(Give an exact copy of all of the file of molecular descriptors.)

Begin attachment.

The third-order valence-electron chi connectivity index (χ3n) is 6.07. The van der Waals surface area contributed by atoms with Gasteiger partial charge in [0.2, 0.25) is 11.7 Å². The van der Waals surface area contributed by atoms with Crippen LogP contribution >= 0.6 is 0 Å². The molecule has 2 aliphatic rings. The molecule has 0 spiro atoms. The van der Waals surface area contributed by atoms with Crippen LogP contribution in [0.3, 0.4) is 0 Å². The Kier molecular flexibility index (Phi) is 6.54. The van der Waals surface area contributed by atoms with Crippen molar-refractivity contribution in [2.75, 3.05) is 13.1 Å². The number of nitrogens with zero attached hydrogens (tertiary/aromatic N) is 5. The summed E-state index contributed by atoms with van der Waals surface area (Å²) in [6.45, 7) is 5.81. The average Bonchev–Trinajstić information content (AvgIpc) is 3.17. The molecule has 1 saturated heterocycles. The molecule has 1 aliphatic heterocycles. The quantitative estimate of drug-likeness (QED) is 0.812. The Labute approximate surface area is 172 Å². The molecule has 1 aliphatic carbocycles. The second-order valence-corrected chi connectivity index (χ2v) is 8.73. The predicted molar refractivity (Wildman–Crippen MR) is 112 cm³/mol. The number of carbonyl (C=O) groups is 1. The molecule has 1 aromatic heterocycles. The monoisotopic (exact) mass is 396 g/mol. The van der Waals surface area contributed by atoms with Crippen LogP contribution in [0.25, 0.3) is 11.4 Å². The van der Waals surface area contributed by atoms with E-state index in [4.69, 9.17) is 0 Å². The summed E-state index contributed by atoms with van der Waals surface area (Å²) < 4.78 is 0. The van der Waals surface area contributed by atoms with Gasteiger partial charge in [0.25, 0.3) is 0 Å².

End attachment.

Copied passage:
The third-order valence-electron chi connectivity index (χ3n) is 6.07. The van der Waals surface area contributed by atoms with Gasteiger partial charge in [0.2, 0.25) is 11.7 Å². The van der Waals surface area contributed by atoms with Crippen LogP contribution >= 0.6 is 0 Å². The molecule has 2 aliphatic rings. The molecule has 0 spiro atoms. The van der Waals surface area contributed by atoms with Crippen LogP contribution in [0.3, 0.4) is 0 Å². The Kier molecular flexibility index (Phi) is 6.54. The van der Waals surface area contributed by atoms with Crippen molar-refractivity contribution in [2.75, 3.05) is 13.1 Å². The number of nitrogens with zero attached hydrogens (tertiary/aromatic N) is 5. The summed E-state index contributed by atoms with van der Waals surface area (Å²) in [6.45, 7) is 5.81. The average Bonchev–Trinajstić information content (AvgIpc) is 3.17. The molecule has 1 saturated heterocycles. The molecule has 1 aliphatic heterocycles. The quantitative estimate of drug-likeness (QED) is 0.812. The Labute approximate surface area is 172 Å². The molecule has 1 aliphatic carbocycles. The second-order valence-corrected chi connectivity index (χ2v) is 8.73. The predicted molar refractivity (Wildman–Crippen MR) is 112 cm³/mol. The number of carbonyl (C=O) groups is 1. The molecule has 1 aromatic heterocycles. The monoisotopic (exact) mass is 396 g/mol. The van der Waals surface area contributed by atoms with Crippen LogP contribution in [0.25, 0.3) is 11.4 Å². The van der Waals surface area contributed by atoms with E-state index in [4.69, 9.17) is 0 Å². The summed E-state index contributed by atoms with van der Waals surface area (Å²) < 4.78 is 0. The van der Waals surface area contributed by atoms with Gasteiger partial charge in [0.25, 0.3) is 0 Å².